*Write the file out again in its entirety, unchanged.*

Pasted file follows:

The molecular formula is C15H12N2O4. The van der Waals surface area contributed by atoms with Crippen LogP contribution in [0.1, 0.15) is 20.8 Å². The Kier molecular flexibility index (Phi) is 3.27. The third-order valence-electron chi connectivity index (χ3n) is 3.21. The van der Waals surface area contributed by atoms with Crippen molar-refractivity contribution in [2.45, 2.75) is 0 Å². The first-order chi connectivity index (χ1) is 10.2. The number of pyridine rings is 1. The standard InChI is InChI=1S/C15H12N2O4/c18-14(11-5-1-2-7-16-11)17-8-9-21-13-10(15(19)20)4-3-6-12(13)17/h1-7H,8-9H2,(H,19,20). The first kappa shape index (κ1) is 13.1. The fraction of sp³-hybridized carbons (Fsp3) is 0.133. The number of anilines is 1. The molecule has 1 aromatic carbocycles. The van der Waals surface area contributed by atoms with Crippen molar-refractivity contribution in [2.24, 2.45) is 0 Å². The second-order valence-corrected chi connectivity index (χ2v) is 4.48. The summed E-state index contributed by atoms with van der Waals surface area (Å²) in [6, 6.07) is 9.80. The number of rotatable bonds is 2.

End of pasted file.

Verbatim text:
The molecular formula is C15H12N2O4. The van der Waals surface area contributed by atoms with Crippen LogP contribution in [0.1, 0.15) is 20.8 Å². The Kier molecular flexibility index (Phi) is 3.27. The third-order valence-electron chi connectivity index (χ3n) is 3.21. The van der Waals surface area contributed by atoms with Crippen molar-refractivity contribution in [2.45, 2.75) is 0 Å². The first-order chi connectivity index (χ1) is 10.2. The number of pyridine rings is 1. The standard InChI is InChI=1S/C15H12N2O4/c18-14(11-5-1-2-7-16-11)17-8-9-21-13-10(15(19)20)4-3-6-12(13)17/h1-7H,8-9H2,(H,19,20). The first kappa shape index (κ1) is 13.1. The fraction of sp³-hybridized carbons (Fsp3) is 0.133. The number of anilines is 1. The molecule has 1 aromatic carbocycles. The van der Waals surface area contributed by atoms with Crippen molar-refractivity contribution in [2.24, 2.45) is 0 Å². The second-order valence-corrected chi connectivity index (χ2v) is 4.48. The summed E-state index contributed by atoms with van der Waals surface area (Å²) in [6, 6.07) is 9.80. The number of rotatable bonds is 2.